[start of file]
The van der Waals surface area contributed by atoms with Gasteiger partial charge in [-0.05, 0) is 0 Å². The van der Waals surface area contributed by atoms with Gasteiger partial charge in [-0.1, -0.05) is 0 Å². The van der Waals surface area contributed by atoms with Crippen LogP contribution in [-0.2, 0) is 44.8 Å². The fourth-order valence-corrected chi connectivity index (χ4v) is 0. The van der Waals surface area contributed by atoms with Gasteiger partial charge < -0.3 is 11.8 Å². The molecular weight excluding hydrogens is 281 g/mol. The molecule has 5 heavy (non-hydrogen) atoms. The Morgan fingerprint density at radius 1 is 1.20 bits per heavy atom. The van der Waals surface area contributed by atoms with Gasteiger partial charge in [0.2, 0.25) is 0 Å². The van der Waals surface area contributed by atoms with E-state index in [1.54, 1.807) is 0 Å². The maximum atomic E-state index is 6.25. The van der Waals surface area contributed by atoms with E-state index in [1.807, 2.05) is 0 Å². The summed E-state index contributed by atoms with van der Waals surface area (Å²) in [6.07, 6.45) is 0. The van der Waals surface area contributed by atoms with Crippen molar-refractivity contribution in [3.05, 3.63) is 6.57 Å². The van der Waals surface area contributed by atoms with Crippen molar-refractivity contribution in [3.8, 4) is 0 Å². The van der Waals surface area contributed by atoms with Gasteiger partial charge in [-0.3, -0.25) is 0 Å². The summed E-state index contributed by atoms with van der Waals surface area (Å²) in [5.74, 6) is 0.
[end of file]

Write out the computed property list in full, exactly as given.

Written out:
The van der Waals surface area contributed by atoms with Gasteiger partial charge in [-0.05, 0) is 0 Å². The van der Waals surface area contributed by atoms with Gasteiger partial charge in [-0.1, -0.05) is 0 Å². The van der Waals surface area contributed by atoms with Crippen LogP contribution in [-0.2, 0) is 44.8 Å². The fourth-order valence-corrected chi connectivity index (χ4v) is 0. The van der Waals surface area contributed by atoms with Gasteiger partial charge < -0.3 is 11.8 Å². The molecular weight excluding hydrogens is 281 g/mol. The molecule has 5 heavy (non-hydrogen) atoms. The Morgan fingerprint density at radius 1 is 1.20 bits per heavy atom. The van der Waals surface area contributed by atoms with Gasteiger partial charge in [0.2, 0.25) is 0 Å². The van der Waals surface area contributed by atoms with E-state index in [1.54, 1.807) is 0 Å². The maximum atomic E-state index is 6.25. The van der Waals surface area contributed by atoms with E-state index in [1.807, 2.05) is 0 Å². The summed E-state index contributed by atoms with van der Waals surface area (Å²) in [6.07, 6.45) is 0. The van der Waals surface area contributed by atoms with Crippen molar-refractivity contribution in [3.05, 3.63) is 6.57 Å². The van der Waals surface area contributed by atoms with Crippen molar-refractivity contribution in [3.8, 4) is 0 Å². The van der Waals surface area contributed by atoms with Gasteiger partial charge in [-0.3, -0.25) is 0 Å². The summed E-state index contributed by atoms with van der Waals surface area (Å²) in [5.74, 6) is 0.